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Decentralizing Conceptual Art's Internationalism: Latin American artists in Western Europe, 1968-1979

Project description

When conceptual art crosses borders

The spotlight is on Latin American artists who fled repressive political regimes in their countries and established themselves in Europe between 1968 and 1979. The EU-funded project COART-INT will study these transnational artists to understand the role of these expatriate artists and their influences in Europe and in the formulation of internationalism. The project will delve into issues of exile, locality versus internationality, mobility and the appearance of the concept of globality. It will base its findings on an analysis of data, oral history and artwork to define the new internationalism of contemporary art.


My proposed project problematizes Conceptual art’s internationalism and its historicization with an innovative study on transnational artists who expatriated from Latin American repressive political regimes to Europe, establishing themselves in Belgium, England and the Netherlands between 1968-1979. The objective is to assert these artists as agents of transcultural processes and their conceptual practices as operating within a dynamic matrix that is at once local and international, deterritorialized and rooted. Through an analysis of unique data collection, oral history and artworks this research aims to fundamentally revise the art historical canon by de-centering the major narrative of Conceptual art of the 1960s and 70s to comprehensively address the prominent roles these artists had on their adopted localities, a Latin American diasporic art world and the formulation of internationalism. By focusing on the interstitial spatial regimes these artists occupied and created, this research effectively redraws the discipline’s original topography and conventional analyses fixed within national paradigms towards a logic of transnationalism fueled by the mobility of agents, objects and practices. In the example of this project, a transnational methodology reassesses regional art histories — Belgian, Dutch, English and Latin American — to capture interregional flows and networks of production. Furthermore, it underscores a present condition in which geographical and cultural borders are increasingly more connected. The topic is timely in regards to the evolving understanding of Conceptual art. More specifically, the issues of exile, mobility, internationalism and localism that figure into this work offer a unique case study into Conceptual art’s role in driving and defining a “global” condition that is relevant today and more specifically art’s “global contemporary”, also referred to as “new internationalism of contemporary art.”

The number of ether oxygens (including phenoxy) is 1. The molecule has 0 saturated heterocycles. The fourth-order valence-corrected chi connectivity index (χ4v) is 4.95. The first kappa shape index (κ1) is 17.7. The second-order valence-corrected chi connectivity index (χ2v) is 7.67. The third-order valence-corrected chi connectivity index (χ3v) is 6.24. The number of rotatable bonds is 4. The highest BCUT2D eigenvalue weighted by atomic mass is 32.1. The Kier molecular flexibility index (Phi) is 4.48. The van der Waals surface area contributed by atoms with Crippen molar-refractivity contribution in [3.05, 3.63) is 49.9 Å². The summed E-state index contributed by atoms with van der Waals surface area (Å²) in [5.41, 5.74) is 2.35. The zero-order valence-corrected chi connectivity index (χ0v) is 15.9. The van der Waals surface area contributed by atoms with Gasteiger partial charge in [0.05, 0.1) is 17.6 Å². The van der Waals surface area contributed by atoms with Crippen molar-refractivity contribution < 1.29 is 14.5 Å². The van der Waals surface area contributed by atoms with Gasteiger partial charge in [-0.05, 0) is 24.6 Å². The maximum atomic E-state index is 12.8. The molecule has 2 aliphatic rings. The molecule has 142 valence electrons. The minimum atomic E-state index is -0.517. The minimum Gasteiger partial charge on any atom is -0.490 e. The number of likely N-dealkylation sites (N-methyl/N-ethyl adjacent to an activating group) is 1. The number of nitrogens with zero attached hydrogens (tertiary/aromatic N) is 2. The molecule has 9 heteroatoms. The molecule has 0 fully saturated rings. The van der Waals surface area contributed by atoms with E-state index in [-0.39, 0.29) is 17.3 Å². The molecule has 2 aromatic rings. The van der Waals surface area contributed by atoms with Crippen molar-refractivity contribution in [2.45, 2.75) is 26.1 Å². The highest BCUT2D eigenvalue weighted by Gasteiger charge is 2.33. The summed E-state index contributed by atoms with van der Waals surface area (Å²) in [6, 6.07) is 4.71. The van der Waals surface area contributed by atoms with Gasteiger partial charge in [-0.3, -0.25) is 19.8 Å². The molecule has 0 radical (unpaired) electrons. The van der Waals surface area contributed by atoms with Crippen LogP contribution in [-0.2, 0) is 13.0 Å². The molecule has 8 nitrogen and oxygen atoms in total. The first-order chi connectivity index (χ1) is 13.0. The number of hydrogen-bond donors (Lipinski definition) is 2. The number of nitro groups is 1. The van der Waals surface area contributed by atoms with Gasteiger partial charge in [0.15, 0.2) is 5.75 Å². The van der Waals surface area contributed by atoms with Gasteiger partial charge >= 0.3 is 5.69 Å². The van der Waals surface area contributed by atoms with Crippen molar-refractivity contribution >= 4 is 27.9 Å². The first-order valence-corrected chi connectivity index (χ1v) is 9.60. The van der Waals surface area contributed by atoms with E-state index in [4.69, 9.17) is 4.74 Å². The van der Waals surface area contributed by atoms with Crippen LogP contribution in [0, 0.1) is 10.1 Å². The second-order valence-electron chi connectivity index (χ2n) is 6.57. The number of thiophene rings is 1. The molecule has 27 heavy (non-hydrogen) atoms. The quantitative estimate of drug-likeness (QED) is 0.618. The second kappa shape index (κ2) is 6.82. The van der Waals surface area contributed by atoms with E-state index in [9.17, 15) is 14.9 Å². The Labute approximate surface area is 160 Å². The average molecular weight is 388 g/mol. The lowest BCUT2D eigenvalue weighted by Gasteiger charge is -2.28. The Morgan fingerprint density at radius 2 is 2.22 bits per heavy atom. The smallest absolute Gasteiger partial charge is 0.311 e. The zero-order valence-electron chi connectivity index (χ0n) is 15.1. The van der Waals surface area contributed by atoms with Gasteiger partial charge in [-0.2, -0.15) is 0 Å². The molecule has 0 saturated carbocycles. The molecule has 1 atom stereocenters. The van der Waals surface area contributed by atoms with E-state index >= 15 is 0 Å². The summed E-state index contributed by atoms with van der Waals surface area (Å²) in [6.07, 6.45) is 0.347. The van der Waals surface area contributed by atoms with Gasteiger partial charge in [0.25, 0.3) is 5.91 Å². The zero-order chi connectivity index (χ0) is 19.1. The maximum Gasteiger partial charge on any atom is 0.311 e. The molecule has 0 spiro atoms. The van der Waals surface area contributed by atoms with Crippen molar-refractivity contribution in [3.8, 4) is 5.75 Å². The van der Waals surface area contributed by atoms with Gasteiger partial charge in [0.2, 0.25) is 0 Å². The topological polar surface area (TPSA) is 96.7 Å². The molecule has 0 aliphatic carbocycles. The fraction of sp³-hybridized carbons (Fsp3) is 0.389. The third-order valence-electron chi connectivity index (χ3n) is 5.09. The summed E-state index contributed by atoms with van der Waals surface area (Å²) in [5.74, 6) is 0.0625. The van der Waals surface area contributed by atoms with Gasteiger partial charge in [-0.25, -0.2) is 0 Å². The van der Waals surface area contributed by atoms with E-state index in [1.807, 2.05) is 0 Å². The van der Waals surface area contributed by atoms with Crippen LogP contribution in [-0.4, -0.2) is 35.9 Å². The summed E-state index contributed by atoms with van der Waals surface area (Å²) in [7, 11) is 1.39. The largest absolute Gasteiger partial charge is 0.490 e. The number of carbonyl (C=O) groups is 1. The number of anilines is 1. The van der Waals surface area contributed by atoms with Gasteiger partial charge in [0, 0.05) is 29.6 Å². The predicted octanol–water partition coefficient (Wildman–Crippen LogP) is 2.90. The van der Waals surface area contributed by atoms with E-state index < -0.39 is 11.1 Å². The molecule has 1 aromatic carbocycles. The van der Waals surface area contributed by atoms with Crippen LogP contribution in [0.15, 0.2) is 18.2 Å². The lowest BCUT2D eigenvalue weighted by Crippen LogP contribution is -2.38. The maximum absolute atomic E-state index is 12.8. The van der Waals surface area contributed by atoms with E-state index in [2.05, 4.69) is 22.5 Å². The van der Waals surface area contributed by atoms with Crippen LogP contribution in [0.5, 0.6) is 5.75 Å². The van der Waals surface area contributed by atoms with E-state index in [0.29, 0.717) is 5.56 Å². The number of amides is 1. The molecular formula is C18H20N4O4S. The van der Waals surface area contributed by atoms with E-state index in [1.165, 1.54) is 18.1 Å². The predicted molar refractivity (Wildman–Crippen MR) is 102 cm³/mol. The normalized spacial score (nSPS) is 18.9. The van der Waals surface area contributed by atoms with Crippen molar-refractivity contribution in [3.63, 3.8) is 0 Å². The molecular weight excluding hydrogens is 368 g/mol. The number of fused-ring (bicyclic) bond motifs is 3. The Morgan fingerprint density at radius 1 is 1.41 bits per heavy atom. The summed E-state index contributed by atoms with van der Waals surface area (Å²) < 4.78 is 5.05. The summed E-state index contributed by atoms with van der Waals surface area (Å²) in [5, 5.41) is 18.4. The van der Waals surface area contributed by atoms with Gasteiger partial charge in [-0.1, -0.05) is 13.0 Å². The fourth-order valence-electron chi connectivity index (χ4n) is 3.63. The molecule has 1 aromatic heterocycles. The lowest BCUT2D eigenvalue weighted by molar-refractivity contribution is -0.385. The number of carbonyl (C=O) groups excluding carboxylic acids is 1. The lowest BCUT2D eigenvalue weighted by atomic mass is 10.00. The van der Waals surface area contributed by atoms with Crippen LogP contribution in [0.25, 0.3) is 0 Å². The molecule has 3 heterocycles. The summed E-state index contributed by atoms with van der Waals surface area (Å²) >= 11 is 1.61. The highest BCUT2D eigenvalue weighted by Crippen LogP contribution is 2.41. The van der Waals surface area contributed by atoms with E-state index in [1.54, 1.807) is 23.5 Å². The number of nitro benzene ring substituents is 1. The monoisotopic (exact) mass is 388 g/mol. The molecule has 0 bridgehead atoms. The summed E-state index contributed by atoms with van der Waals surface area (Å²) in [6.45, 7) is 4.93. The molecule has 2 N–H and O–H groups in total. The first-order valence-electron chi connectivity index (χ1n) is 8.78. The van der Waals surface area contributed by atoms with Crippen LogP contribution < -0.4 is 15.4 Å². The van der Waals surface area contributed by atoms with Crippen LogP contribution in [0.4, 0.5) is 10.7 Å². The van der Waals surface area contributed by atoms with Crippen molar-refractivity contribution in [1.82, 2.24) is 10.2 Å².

Net EU contribution
€ 281 358,72
Spui 21
1012WX Amsterdam

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West-Nederland Noord-Holland Groot-Amsterdam
Activity type
Higher or Secondary Education Establishments
Other funding
€ 0,00